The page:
Corncobs and woodchips the new jet fuel of the future
31 October 2017
University of Delaware researchers are working to develop an alternative jet fuel. Instead of petroleum, let’s power planes with corncobs and woodchips.
In UD’s Harker Interdisciplinary Science and Engineering Laboratory, researchers are transforming plant material, known scientifically as lignocellulosic biomass, into green products, including new fuels and chemicals.
The scientists are affiliated with the Catalysis Centre for Energy Innovation (CCEI), an Energy Frontier Research Centre supported by the U.S. Department of Energy. According to CCEI Associate Director Basudeb Saha, one of the biggest hurdles to making renewable jet fuel is increasing the speed and efficiency of two critical chemical processes - coupling and deoxygenation. Since the plant material the centre works with has a low carbon content once it’s broken down from a solid into a liquid, the carbon molecules must be chemically stitched together or “coupled” to create high-carbon molecules in the jet fuel range. Then the oxygen must be removed from these molecules to form branched hydrocarbons. This branching is essential to improving the flow of fuel at the freezing temperatures of commercial flight.
“International planes may fly at an altitude of 35,000 feet, where the outside temperature could be as low as -14°C,” says Saha, who is leading a renewable jet fuel project at the centre. “That’s the temperature at which a plane has to run, and the fuel can’t be frozen.”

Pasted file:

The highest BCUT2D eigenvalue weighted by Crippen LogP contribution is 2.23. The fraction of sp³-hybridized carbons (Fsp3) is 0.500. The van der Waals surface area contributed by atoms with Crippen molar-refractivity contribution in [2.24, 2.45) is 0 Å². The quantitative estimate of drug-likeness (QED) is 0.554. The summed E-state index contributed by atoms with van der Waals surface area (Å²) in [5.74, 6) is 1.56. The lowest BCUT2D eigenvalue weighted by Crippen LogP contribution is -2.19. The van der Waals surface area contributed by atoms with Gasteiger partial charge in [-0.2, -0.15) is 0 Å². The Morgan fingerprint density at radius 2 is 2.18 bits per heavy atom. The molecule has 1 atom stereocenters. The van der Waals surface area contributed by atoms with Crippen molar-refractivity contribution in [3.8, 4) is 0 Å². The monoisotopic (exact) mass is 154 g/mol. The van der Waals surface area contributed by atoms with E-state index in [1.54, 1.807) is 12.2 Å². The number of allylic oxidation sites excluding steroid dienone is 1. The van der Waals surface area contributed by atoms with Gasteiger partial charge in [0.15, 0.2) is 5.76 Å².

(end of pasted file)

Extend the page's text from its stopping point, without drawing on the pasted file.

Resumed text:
Currently, several U.S. companies make renewable jet fuel from materials such as triglycerides extracted from used oil and grease, or from a combination of carbon monoxide and hydrogen called syngas. One company uses algae as its source material and even has an underground pipeline to the Los Angeles Airport (LAX), where a percentage gets mixed with conventional jet fuel, Saha says.
However, processing this non-conventional material requires high temperatures - 350°C - and high pressure as well.
Not so with those wood chips and corn cobs at UD, where Saha and his colleagues have developed new catalysts - so called “chemical goats” - that kick-start the chemical reactions that can transform this plant material into fuel. One of these catalysts, made from inexpensive graphene, looks like a honeycomb of carbon molecules. Its unique surface properties increase the speed of the coupling reaction. It also operates at low temperature (60°C). Another catalyst removes oxygen in an energy-efficient way and produces high yields of branched molecules, up to 99 percent, suitable for jet fuel. Both catalysts are recyclable, and the processes are scalable.
“The low temperature and high selectivity of our process can enable cost-competitive and sustainable production of bio-based aviation fuels from lignocellulosic biomass,” Saha says.
Material courtesy of University of Delaware